Jiang Yu, a Chinese foreign ministry spokesman, said on Tuesday that a draft UN security resolution represented an overreaction and, if adopted, would exacerbate the problem.
"It will hurt efforts to resume six-party talks as well as lead to the UN Security Council splitting," he said.
The statement was issued amid a new round of diplomacy that also involved North and South Korea and the US.
Meanwhile, the Chinese president, Hu Jintao, said Beijing was "seriously concerned" about the issue of North Korea's missile tests.
"We are against any actions that will aggravate the situation. We hope that relevant parties will do more things conducive to the peace and stability of the peninsula," Hu said.
Backers of the Japan-sponsored draft UN resolution put off the vote for another day on Tuesday while Chinese officials visit Pyongyang.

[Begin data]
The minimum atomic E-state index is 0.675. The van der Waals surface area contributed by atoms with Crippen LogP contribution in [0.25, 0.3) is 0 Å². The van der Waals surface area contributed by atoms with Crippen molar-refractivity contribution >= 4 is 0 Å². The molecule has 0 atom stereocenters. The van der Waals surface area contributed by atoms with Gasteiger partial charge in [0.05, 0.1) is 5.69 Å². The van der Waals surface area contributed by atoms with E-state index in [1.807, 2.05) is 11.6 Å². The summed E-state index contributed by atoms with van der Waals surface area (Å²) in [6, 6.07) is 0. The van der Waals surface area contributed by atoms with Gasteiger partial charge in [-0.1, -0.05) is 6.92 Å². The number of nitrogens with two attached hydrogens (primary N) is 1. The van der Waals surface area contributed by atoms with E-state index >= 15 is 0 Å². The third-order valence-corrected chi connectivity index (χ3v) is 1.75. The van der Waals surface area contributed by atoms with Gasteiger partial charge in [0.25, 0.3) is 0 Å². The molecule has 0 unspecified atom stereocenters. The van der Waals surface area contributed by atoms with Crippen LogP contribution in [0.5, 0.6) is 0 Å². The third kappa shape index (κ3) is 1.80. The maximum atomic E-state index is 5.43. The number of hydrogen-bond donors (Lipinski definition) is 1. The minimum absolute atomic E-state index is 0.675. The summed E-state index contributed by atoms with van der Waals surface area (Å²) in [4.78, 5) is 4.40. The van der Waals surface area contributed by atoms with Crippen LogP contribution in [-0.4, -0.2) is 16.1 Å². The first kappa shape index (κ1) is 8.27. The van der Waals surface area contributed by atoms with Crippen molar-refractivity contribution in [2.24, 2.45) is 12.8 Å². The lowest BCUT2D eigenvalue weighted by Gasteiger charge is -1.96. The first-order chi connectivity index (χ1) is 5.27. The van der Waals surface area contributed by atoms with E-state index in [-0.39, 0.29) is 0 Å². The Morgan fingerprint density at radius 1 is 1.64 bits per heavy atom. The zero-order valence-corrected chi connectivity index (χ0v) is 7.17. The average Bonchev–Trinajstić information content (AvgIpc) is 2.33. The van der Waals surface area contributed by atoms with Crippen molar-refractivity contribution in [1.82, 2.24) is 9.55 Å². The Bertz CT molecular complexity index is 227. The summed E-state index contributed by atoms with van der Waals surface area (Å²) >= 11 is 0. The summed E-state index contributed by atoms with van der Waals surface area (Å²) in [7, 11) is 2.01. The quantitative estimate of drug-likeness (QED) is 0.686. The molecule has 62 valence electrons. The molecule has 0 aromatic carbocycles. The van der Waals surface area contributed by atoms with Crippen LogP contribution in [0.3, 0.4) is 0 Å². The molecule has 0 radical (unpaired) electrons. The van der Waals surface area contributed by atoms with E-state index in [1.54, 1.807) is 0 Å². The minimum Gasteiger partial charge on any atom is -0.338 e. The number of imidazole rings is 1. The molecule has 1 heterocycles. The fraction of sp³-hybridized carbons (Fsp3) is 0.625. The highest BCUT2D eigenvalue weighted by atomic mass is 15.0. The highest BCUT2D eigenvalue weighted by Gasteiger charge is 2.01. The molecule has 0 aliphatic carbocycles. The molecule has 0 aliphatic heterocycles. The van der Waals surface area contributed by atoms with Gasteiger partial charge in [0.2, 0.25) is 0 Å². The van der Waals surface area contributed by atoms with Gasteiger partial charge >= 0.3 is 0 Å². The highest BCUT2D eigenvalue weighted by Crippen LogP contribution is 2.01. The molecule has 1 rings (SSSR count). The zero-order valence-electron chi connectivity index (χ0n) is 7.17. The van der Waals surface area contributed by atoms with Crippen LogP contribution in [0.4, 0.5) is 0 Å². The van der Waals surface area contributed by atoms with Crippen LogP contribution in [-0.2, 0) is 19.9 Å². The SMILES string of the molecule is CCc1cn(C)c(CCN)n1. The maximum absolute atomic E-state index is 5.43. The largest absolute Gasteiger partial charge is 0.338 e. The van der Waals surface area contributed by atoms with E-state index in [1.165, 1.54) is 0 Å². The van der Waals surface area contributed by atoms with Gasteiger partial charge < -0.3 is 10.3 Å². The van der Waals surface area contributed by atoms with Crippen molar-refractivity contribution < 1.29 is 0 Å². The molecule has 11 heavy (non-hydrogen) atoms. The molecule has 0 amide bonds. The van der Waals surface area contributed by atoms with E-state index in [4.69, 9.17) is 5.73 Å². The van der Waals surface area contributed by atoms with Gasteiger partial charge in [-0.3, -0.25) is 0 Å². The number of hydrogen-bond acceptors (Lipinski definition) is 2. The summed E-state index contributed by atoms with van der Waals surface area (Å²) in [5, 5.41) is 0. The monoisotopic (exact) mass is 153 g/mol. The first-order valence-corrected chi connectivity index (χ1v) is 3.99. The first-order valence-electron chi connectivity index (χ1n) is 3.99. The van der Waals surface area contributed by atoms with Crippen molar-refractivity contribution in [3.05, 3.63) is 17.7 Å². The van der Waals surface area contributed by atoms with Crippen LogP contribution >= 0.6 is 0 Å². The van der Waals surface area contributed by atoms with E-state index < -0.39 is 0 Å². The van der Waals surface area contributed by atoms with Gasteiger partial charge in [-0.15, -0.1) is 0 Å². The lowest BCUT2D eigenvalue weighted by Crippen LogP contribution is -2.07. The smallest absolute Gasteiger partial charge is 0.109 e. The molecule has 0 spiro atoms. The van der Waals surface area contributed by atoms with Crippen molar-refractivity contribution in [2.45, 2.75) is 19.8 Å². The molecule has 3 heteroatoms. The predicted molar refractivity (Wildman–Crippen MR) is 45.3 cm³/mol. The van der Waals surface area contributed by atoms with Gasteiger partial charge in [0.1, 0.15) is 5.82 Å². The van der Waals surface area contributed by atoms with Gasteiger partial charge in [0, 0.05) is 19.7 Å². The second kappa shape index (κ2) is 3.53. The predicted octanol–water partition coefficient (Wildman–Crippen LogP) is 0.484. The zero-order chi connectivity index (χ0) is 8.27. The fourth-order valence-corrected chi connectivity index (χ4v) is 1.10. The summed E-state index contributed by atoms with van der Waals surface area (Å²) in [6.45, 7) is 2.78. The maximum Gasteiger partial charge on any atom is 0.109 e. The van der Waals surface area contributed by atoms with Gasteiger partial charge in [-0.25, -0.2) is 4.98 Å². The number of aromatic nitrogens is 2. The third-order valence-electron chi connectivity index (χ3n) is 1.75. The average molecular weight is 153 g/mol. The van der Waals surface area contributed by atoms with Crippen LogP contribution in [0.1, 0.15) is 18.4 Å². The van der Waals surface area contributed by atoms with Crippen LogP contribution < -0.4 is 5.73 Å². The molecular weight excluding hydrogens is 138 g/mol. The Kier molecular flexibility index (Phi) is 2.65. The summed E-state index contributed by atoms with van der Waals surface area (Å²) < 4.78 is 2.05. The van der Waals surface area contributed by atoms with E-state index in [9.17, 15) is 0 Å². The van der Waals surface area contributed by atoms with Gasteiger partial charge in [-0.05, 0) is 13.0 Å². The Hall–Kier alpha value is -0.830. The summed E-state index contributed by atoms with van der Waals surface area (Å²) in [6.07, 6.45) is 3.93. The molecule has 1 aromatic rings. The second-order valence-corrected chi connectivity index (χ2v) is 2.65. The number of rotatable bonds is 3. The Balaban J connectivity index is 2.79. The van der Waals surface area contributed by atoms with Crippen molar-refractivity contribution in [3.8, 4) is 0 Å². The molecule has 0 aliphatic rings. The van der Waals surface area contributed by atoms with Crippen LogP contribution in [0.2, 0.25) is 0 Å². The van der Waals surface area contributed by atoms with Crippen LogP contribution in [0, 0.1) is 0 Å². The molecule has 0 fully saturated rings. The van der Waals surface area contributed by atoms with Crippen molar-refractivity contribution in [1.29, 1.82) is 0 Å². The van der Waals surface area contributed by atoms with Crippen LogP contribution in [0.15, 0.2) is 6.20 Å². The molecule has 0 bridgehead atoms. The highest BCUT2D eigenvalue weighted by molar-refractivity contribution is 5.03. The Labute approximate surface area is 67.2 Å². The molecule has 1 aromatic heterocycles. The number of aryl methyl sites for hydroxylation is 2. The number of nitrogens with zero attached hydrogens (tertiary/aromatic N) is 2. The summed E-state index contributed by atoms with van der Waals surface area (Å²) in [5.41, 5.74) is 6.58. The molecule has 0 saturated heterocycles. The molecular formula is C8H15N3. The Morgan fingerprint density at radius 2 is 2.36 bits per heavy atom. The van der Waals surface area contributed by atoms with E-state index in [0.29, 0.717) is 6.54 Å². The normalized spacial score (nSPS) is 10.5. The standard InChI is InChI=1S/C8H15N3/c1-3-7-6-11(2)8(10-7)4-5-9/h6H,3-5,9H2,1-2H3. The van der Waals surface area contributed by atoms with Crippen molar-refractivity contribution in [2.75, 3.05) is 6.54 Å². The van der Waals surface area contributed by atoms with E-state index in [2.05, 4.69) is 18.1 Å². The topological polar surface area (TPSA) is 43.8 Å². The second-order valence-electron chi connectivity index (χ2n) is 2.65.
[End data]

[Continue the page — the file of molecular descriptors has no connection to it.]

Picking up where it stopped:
The most senior US nuclear envoy to the six-party talks on North Korea's weapons programme made an unscheduled visit to China on Tuesday, saying that negotiations had reached a crucial point.
Christopher Hill said Washington was counting on Beijing to take the lead in lobbying North Korea to end its missile tests and return to nuclear talks.
"We have the DPRK [North Korea] which, instead of coming to the six-party process, is firing off missiles of all shapes and sizes, missiles that are aimed at not just us but countries in the region," Hill said.
North Korea said again on Tuesday that it will return to the six-party talks only if the US drops financial sanctions against it.
"As soon as the United States lifts financial sanctions, we will readily participate in the next round of the six-party talks," said the North Korean deputy foreign minister, Kim Hyong Jun.